What started out as slight erosion has now become a fully-fledged sinkhole, the Cape Town based Stormers in South Africa are only one game into their campaign and this is not a one off loss, but a greater indictment as to how ‘you reap what you sow’.

The apathetic showing in their opening round loss to the Bulls is sobering to even the most ardent Stormers fan. Head coach Robbie Fleck has protected his players in the aftermath at the media briefing, like any good coach does, putting it down to an ‘off day’. Whilst that sounds reasonable and even understandable, it rings hollow.

Robbie Fleck is not solely to blame for the Stormers current sorry state of affairs, he was given the job as a backstop in 2016 without any real coaching credentials,  Eddie Jones was on the books originally as head coach. Until he was offered the chance to coach England (with endless resources at his disposal, I don’t blame him), Fleck has had no such luxuries. Every administrator, management team and board member share the weight of responsibility for the quagmire the franchise finds itself in over the course of a decade.

The much vaunted defensive system which for three seasons in a row was ranked number one overall in the early 2010’s, is a distant memory. Rassie Erasmus played a part in getting the Stormers back on track but ultimately moved onto greener pastures, namely Munster. Alistair Coetzee ever the pragmatist had players such as Schalk Burger, Jacque Fourie and South Africa’s own magic man Bryan Habana but couldn’t get them any major Super Rugby silverware losing a semifinal at home and a final at a neutral South African venue – Soweto.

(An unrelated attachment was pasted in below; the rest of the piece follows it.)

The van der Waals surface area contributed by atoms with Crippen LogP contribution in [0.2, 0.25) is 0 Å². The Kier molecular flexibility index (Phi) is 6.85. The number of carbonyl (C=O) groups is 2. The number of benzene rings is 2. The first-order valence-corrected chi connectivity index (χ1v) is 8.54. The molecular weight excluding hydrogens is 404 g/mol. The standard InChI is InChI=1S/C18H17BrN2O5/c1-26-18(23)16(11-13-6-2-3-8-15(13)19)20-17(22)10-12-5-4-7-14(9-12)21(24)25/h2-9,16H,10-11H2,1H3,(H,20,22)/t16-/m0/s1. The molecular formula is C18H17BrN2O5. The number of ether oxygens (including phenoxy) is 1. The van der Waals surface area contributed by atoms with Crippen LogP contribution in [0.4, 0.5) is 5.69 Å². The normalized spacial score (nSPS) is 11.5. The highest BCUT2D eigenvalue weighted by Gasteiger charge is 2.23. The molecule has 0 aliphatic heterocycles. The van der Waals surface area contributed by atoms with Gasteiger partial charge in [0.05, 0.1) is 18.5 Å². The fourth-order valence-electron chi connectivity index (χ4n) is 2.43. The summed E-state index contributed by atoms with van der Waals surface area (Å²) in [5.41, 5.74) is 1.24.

The Western Cape is blessed with some of the finest rugby schools in the country and the ‘catchment area’ for talent is arguably unrivalled anywhere else in South Africa. In the town of Paarl alone you have Paul Roos, Paarl Gim and Paarl Boys High to select from (91 Springboks have been produced by these three schools to date). Western Province at the u18 Craven Week are routine winners and the u19 and u21 teams are serial winners of their respective competitions, yet there seems to be a real disconnect between these youngsters with winning mentalities being brought through into the senior setup.

Maladministration, constant coaching changes, bickering and infighting at boardroom level has gotten its cancer into the very bones of Newlands. Theo Wakefield then president of the Western Province Rugby Board seemed to continually survive his poor tenure, any other employee would have been shown the door in the ‘real world’. Just three years ago Wakefield and CEO Paul Zacks placed Western Province Rugby into liquidation, the Union was spared (given a R44 million loan) as a means of insuring the players and staff still had a job to be paid and go do. Wakefield and his board have subsequently and strongly deny that creditors are knocking at the door wanting their pound of flesh. He left at the end of 2018 and now new president Zelt Marais has the unenviable task of trying to steady a sinking ship, however the damage has been largely done.

The Stormers team on the pitch are a reflection of their bosses that run the franchise, like any workplace or organization the feeling generated on the ground comes from the top, the decision makers. Their costly and poorly conceived choices have left a rugby team and Union bereft of any assurity for the future, however what is certain is that the Stormers season in 2019 is only just beginning. But the pain is already being felt and it will get worse before it gets better.